Don’t sweat it: MyFitnessPal users unfazed despite hacking of 150mn accounts

Don’t sweat it: MyFitnessPal users unfazed despite hacking of 150mn accounts
Under Armour has admitted hackers stole private data from up to 150 million MyFitnessPal app users in the largest data breach of 2018 – and one of the biggest in history. Users, however, have taken the news surprisingly well.

The hack took place in late February but was revealed on March 29. Under Armour shares fell by as much as 4.6 percent to $15.59 in after-hours trading following the announcement, according to Bloomberg. Given the somewhat sensitive nature of this particular information, many users chose to make light of the breach.

“On March 25, 2018, we became aware that during February of this year an unauthorized party acquired data associated with MyFitnessPal user accounts. The affected information included usernames, email addresses, and hashed passwords – the majority with the hashing function called bcrypt used to secure passwords,” Under Armour’s Chief Digital Officer Paul Fipps wrote in an emailed statement. That said he needn’t have worried judging by how the Twitterati have taken it in their stride.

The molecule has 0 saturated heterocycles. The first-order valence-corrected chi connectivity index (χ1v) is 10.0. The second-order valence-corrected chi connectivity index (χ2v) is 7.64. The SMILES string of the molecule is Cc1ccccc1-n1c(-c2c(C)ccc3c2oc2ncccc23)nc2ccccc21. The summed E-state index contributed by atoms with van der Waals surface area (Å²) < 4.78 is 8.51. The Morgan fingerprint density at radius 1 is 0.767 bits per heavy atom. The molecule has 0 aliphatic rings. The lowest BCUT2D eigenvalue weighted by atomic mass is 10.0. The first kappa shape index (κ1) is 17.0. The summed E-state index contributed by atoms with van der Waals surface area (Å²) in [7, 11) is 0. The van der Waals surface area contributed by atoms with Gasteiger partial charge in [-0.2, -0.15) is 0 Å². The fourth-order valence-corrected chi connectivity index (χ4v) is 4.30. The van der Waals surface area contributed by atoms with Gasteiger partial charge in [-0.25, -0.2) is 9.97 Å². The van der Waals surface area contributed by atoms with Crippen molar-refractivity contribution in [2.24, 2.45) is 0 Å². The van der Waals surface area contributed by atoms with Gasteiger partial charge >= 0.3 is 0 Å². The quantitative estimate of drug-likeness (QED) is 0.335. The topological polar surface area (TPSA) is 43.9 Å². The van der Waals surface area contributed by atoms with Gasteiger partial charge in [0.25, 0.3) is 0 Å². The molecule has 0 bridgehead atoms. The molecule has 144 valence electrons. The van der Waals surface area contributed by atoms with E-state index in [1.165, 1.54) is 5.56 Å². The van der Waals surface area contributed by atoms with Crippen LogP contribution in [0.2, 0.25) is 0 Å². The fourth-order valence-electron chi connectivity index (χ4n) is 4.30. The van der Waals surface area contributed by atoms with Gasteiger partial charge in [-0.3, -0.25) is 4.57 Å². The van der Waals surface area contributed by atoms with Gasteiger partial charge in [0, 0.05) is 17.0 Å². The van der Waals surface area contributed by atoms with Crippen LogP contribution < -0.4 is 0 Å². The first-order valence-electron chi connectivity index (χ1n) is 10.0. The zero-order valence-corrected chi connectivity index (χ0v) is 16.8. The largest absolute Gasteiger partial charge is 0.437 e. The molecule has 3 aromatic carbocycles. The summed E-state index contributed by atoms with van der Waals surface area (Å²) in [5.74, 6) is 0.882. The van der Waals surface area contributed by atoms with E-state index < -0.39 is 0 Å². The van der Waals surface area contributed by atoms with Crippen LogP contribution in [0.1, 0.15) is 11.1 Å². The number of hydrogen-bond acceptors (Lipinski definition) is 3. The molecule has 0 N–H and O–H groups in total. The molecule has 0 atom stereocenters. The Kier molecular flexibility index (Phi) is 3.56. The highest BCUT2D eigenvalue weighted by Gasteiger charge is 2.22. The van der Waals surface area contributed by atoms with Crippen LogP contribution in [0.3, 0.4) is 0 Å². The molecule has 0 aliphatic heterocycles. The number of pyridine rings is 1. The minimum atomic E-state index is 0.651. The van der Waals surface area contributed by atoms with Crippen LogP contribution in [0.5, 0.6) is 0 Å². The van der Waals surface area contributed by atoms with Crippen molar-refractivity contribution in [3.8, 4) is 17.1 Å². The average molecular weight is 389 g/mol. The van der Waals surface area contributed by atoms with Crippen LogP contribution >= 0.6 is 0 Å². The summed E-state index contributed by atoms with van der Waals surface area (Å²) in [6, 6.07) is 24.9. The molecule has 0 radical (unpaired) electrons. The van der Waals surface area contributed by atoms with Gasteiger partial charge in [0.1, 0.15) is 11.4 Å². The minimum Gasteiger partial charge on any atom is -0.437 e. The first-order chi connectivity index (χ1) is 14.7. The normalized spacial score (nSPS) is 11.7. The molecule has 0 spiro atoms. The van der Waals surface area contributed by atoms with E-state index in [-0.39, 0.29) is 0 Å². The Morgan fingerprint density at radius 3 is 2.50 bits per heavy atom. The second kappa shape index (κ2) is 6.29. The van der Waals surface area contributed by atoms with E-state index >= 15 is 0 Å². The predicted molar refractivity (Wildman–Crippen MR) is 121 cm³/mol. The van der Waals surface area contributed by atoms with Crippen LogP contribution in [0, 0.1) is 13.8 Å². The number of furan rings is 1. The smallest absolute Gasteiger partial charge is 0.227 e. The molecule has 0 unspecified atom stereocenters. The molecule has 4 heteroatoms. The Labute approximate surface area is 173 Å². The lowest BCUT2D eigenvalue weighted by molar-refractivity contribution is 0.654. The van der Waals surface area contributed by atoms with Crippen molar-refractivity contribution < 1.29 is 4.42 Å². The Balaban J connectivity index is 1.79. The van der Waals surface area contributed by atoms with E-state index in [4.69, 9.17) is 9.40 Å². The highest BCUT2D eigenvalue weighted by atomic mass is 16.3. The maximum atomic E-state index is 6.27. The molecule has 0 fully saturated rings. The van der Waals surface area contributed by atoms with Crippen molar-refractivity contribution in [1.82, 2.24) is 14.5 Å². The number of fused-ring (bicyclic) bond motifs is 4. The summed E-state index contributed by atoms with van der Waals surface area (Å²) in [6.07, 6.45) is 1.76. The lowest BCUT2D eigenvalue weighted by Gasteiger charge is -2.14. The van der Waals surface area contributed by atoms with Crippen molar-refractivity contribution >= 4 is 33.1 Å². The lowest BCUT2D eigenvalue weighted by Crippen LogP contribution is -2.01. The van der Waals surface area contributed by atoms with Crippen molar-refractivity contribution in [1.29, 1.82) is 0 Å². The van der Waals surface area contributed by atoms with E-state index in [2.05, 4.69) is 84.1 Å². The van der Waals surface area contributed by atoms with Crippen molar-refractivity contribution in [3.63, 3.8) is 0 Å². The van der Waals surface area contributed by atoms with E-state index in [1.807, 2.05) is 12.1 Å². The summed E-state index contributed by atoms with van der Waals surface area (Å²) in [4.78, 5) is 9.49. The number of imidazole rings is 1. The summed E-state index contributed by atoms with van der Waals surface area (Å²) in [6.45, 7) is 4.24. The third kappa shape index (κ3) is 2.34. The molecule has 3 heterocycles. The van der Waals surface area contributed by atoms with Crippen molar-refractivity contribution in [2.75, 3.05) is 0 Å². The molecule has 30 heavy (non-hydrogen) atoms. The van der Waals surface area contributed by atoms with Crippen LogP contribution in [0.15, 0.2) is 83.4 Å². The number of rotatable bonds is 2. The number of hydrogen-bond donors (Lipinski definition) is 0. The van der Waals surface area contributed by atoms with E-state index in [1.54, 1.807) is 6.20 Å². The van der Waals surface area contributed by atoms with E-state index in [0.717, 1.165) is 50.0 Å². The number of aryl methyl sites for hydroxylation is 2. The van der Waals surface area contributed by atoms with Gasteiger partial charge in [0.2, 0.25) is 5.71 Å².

“Once we became aware, we quickly took steps to determine the nature and scope of the issue. We are working with leading data security firms to assist in our investigation. We have also notified and are coordinating with law enforcement authorities.” Some online even praised how the company dealt with the situation.

User names, email addresses and passwords were all stolen in what is one of the largest data breaches in recorded history. However, given that the hack didn’t include any credit card information (payment information is collected and processed off-platform) or government-issued data like social security numbers and driver's license numbers, reaction online has been somewhat lighthearted.

“Email addresses are valuable for spammers because the attackers would know that active, real users are behind these addresses,” said Engin Kirda, a professor at Northeastern University in Boston as cited by Bloomberg. “The dark web is usually where data like this is sold to the highest bidder.”

Under Armour did not disclose how the breach was carried out and the perpetrator has yet to be identified. The breach was the largest known hack of consumer data announced this year and ranks in the top five data breaches of all time.

READ MORE: Equifax exec charged with insider trading, profiting $1mn in ‘largest data breach in US history’

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